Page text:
40. Brooklyn Nets (from Los Angeles Lakers)-Jarred Vanderbilt-F-Kentucky

41. Orlando Magic (from Charlotte Hornets)-Rodions Kurucs-F-Latvia

42. Detroit Pistons-Gary Clark-F-Cincinnati

43. Denver Nuggets (from Los Angeles Clippers)-Josh Okogie-F-Georgia Tech

44. Washington Wizards-Trevon Duval-G-Duke

45. Brooklyn Nets (from Milwaukee Bucks)-Omari Spellman-C-Villanova

46. Houston Rockets (from Miami Heat)-Kenrich Williams-F-TCU

47. Los Angeles Lakers (from Denver Nuggets)-Hamidou Diallo-F-Kentucky

48. Minnesota Timberwolves-Justin Jackson-F-Maryland

49. San Antonio Spurs-Rawle Alkins-G-Arizona

50. Indiana Pacers-Ray Spalding-C-Louisville

51. New Orleans Pelicans-Tony Carr-G-Penn State

52. Utah Jazz-Malik Newman-G-Kansas

53. Oklahoma City Thunder-Vince Edwards-F-Purdue

54. Dallas Mavericks (from Portland Trail Blazers)-Isaac Bonga-F-Germany

55. Charlotte Hornets (from Cleveland Cavaliers)-Chimezie Metu-C-USC

56. Philadelphia 76ers-Devon Hall-G-Virginia

57. Oklahoma City Thunder (from Boston Celtics)-Svi Mykhailiuk-F-Kansas

58. Denver Nuggets (from Golden State Warriors)-Alize Johnson-F-Missouri State

59. Phoenix Suns (from Toronto Raptors)-Jevon Carter-G-West Virginia

60. Philadelphia 76ers (from Houston Rockets)-Kevin Hervey-F-UT Arlington

That’s going to do it for this NBA Mock Draft. I’ll try and get a recap out after the actual event is over, but I can’t promise anything since I’ll be working during it (I’m going to try and stream it on my phone but I won’t be able to get instant reactions onto paper like I did for the NFL Draft). Let me know how you think this draft is going to go in the comments section below or on Facebook or Twitter @jimwyman10.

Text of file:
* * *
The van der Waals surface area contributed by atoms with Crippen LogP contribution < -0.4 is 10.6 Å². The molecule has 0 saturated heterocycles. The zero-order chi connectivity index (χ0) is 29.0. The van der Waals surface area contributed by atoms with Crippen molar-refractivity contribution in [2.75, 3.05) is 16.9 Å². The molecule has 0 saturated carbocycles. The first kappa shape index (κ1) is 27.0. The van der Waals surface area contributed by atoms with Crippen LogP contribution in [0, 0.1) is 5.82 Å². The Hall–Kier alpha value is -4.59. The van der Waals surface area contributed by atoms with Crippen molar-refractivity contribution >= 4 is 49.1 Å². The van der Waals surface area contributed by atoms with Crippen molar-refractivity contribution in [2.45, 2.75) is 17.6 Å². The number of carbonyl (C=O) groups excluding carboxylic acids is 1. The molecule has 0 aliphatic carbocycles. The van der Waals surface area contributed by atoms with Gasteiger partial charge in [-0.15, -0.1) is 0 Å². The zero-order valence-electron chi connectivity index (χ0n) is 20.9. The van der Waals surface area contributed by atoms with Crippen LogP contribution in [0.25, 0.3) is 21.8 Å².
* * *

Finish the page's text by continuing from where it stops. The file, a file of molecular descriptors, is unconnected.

The Most Unbreakable Records in Sports

So I read an article on MLB.com, which you can read here, about 17 of the most unbreakable records in baseball, which believe me, there’s a lot more than 17. This was written in response to yesterday being the 80th anniversary of Johnny Vander Meer’s second consecutive no hitter. But I thought I’d take it a step further and talk about all of sports. I won’t touch on any of the ones they mentioned in the article because the fact I’m stealing their idea for an article doesn’t mean I should steal their content too (even though this article has definitely been written before, but whatever, I’m trying to be a good person). I’m going to do MLB, NFL, and NBA because again, those are the only sports I know anything about.

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MLB-Cy Young’s 511 Career Wins